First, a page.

|HOUSTON – As the world embarked this week on actions to address climate change during the COP26 summit in Glasgow, the City of Houston, in partnership with many other local and regional partners including Harris County and the Tree Strategy Implementation Group (TSIG) facilitated by Houston Wilderness planted 1,000 native trees today as part of the unveiling of a new Houston weblink called 4.6 M Trees Scoreboard. This Scoreboard is the result of the work completed by the City of Houston and the TSIG members to help reach the Resilient Houston and Houston Climate Action Plan target of planting 4.6 million native trees by 2030.
Mayor Sylvester Turner explained that “We all know the difference one tree can make on a hot day in Houston, and if the challenges faced by climate change are left unaddressed, we can certainly expect more days over 100° in this City. With a target of planting 4.6 million trees by 2030, I am thankful to our partners for their commitment to this initiative. Together we are making a significant step towards prioritizing meaningful climate action for Houston’s resilient future.”
“Our goal of planting 4.6 million new native trees is the equivalent of two new trees for every Houstonian,” remarked Councilmember David Robinson. “As a resilient and sustainable city, we need to plant the seeds today for future generations to fully reap the benefits.”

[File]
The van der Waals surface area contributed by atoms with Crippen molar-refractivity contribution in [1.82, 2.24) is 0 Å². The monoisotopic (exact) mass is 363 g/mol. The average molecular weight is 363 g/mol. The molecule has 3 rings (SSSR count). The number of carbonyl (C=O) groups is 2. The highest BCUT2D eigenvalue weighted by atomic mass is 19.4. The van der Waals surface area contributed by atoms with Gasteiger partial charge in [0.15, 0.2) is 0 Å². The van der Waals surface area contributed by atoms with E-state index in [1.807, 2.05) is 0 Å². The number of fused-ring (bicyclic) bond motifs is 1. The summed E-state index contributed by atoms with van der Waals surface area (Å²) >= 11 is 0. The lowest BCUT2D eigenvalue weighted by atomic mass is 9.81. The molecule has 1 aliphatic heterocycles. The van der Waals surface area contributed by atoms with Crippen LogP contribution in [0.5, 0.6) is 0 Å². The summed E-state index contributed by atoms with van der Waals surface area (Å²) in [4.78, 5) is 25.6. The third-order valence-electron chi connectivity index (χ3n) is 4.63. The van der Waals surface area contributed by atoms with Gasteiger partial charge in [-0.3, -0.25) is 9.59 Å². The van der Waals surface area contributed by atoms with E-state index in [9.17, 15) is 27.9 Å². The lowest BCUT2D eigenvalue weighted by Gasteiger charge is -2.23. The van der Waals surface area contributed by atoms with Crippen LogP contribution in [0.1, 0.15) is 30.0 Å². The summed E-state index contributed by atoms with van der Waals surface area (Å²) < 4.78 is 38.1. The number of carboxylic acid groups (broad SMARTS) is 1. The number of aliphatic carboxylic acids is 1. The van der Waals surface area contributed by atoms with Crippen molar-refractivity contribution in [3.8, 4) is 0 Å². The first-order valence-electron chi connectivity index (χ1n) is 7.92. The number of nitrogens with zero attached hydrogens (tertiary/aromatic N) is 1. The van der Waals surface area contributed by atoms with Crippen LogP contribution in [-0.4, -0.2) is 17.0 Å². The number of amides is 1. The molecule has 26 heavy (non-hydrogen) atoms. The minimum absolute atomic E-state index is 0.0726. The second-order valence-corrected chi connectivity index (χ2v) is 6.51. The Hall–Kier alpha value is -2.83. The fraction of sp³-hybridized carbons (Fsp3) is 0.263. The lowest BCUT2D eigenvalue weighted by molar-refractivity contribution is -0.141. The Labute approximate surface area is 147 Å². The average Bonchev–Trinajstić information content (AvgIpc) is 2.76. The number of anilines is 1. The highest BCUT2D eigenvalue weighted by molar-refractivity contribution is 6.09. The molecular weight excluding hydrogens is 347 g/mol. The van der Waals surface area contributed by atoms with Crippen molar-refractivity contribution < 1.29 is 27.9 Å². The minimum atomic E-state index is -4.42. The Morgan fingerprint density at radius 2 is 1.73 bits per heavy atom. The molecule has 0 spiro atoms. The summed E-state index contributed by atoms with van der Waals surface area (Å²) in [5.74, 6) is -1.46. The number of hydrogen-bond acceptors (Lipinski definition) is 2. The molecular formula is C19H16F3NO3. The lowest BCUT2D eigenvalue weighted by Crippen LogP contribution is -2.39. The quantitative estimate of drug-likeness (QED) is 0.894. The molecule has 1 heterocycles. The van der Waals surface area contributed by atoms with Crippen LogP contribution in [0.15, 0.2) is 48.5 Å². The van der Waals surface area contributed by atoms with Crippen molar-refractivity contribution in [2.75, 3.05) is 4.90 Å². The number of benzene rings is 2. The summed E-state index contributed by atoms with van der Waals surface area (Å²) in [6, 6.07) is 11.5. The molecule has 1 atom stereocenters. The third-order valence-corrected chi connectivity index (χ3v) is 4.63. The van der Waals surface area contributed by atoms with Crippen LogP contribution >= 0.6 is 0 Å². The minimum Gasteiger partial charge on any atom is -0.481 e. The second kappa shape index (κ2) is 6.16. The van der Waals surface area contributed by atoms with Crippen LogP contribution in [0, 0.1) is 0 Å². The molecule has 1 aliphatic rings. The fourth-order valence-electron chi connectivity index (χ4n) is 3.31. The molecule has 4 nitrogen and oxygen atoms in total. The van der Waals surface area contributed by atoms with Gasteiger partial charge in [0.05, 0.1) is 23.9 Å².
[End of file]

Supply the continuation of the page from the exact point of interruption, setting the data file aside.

Representatives from the City of Houston, Harris County Precinct Two, Harris County Flood Control District, Houston Wilderness, other TSIG members and approximately 100 volunteer tree-planters from Shell Oil, SBM Offshore, Bank of Texas, Lionstone Investments, University of Houston’s Hispanic Business Association, University of Houston-Clear Lake’s Environmental Justice Association and other interested Houstonians participated in the event commemorating Texas Arbor Day along Greens Bayou near Crooker/Moody Park.
“Planting new, native trees is one of the major targets of the Resilient Houston, our city-wide strategy to help make Houston more resilient. Not only are trees a natural carbon sink helping to reduce greenhouse gas emission and improve air quality, but also they help mitigate the urban heat island effect, and are an integral part of making our neighborhoods and communities healthier,” explained Priya Zachariah, Chief Resilience and Sustainability Officer for the City of Houston.